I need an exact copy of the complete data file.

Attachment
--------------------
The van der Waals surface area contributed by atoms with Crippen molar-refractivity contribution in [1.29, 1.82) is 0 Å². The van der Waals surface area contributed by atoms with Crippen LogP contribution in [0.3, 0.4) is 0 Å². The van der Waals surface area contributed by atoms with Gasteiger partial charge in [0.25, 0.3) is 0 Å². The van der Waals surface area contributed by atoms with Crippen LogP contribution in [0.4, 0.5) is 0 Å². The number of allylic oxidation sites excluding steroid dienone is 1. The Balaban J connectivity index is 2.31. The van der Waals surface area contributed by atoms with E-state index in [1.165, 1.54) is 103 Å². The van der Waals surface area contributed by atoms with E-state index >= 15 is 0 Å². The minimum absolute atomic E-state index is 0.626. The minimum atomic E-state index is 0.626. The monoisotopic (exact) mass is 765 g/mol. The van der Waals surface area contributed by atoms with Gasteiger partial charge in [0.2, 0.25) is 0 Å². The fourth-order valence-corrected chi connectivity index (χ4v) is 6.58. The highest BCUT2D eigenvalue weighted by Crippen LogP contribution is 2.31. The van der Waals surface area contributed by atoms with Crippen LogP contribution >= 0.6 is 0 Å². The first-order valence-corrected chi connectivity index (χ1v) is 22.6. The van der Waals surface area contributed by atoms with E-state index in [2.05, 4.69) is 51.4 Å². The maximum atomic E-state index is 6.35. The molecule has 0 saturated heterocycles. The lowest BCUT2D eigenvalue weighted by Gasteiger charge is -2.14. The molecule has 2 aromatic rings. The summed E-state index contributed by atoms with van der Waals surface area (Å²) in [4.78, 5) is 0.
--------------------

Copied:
The van der Waals surface area contributed by atoms with Crippen molar-refractivity contribution in [1.29, 1.82) is 0 Å². The van der Waals surface area contributed by atoms with Crippen LogP contribution in [0.3, 0.4) is 0 Å². The van der Waals surface area contributed by atoms with Gasteiger partial charge in [0.25, 0.3) is 0 Å². The van der Waals surface area contributed by atoms with Crippen LogP contribution in [0.4, 0.5) is 0 Å². The number of allylic oxidation sites excluding steroid dienone is 1. The Balaban J connectivity index is 2.31. The van der Waals surface area contributed by atoms with E-state index in [1.165, 1.54) is 103 Å². The van der Waals surface area contributed by atoms with E-state index >= 15 is 0 Å². The minimum absolute atomic E-state index is 0.626. The minimum atomic E-state index is 0.626. The monoisotopic (exact) mass is 765 g/mol. The van der Waals surface area contributed by atoms with Gasteiger partial charge in [0.2, 0.25) is 0 Å². The fourth-order valence-corrected chi connectivity index (χ4v) is 6.58. The highest BCUT2D eigenvalue weighted by Crippen LogP contribution is 2.31. The van der Waals surface area contributed by atoms with Crippen LogP contribution >= 0.6 is 0 Å². The first-order valence-corrected chi connectivity index (χ1v) is 22.6. The van der Waals surface area contributed by atoms with E-state index in [2.05, 4.69) is 51.4 Å². The maximum atomic E-state index is 6.35. The molecule has 0 saturated heterocycles. The lowest BCUT2D eigenvalue weighted by Gasteiger charge is -2.14. The molecule has 2 aromatic rings. The summed E-state index contributed by atoms with van der Waals surface area (Å²) in [4.78, 5) is 0.